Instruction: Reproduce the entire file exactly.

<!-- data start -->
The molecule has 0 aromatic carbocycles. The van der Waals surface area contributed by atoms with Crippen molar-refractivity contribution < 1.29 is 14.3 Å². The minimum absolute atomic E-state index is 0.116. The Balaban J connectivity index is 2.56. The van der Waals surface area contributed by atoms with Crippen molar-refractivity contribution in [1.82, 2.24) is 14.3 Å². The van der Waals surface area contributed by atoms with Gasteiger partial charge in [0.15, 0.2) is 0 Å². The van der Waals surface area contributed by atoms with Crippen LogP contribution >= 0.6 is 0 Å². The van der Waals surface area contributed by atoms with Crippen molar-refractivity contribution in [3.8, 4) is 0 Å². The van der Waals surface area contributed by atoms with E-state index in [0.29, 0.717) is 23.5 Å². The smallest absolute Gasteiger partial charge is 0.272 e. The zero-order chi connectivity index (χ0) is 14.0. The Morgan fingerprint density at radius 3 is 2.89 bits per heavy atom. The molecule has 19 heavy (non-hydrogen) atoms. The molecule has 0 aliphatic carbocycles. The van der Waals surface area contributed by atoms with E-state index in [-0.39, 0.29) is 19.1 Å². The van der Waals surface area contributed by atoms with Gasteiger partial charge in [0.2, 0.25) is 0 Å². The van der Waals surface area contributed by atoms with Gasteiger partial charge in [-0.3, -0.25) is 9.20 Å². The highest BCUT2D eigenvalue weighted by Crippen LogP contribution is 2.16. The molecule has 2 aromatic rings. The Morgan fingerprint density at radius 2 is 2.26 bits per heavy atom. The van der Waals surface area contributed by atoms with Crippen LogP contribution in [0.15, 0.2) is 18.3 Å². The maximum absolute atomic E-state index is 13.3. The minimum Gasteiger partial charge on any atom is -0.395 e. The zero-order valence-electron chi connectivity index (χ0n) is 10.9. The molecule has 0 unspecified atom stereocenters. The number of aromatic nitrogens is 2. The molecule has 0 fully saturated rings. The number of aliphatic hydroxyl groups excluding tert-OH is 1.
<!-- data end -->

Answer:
The molecule has 0 aromatic carbocycles. The van der Waals surface area contributed by atoms with Crippen molar-refractivity contribution < 1.29 is 14.3 Å². The minimum absolute atomic E-state index is 0.116. The Balaban J connectivity index is 2.56. The van der Waals surface area contributed by atoms with Crippen molar-refractivity contribution in [1.82, 2.24) is 14.3 Å². The van der Waals surface area contributed by atoms with Gasteiger partial charge in [0.15, 0.2) is 0 Å². The van der Waals surface area contributed by atoms with Crippen LogP contribution >= 0.6 is 0 Å². The van der Waals surface area contributed by atoms with Crippen molar-refractivity contribution in [3.8, 4) is 0 Å². The van der Waals surface area contributed by atoms with E-state index in [0.29, 0.717) is 23.5 Å². The smallest absolute Gasteiger partial charge is 0.272 e. The zero-order chi connectivity index (χ0) is 14.0. The Morgan fingerprint density at radius 3 is 2.89 bits per heavy atom. The molecule has 19 heavy (non-hydrogen) atoms. The molecule has 0 aliphatic carbocycles. The van der Waals surface area contributed by atoms with E-state index in [-0.39, 0.29) is 19.1 Å². The van der Waals surface area contributed by atoms with Gasteiger partial charge in [0.2, 0.25) is 0 Å². The van der Waals surface area contributed by atoms with Gasteiger partial charge in [-0.3, -0.25) is 9.20 Å². The highest BCUT2D eigenvalue weighted by Crippen LogP contribution is 2.16. The molecule has 2 aromatic rings. The Morgan fingerprint density at radius 2 is 2.26 bits per heavy atom. The van der Waals surface area contributed by atoms with Crippen LogP contribution in [0.15, 0.2) is 18.3 Å². The maximum absolute atomic E-state index is 13.3. The minimum Gasteiger partial charge on any atom is -0.395 e. The zero-order valence-electron chi connectivity index (χ0n) is 10.9. The molecule has 0 unspecified atom stereocenters. The number of aromatic nitrogens is 2. The molecule has 0 fully saturated rings. The number of aliphatic hydroxyl groups excluding tert-OH is 1.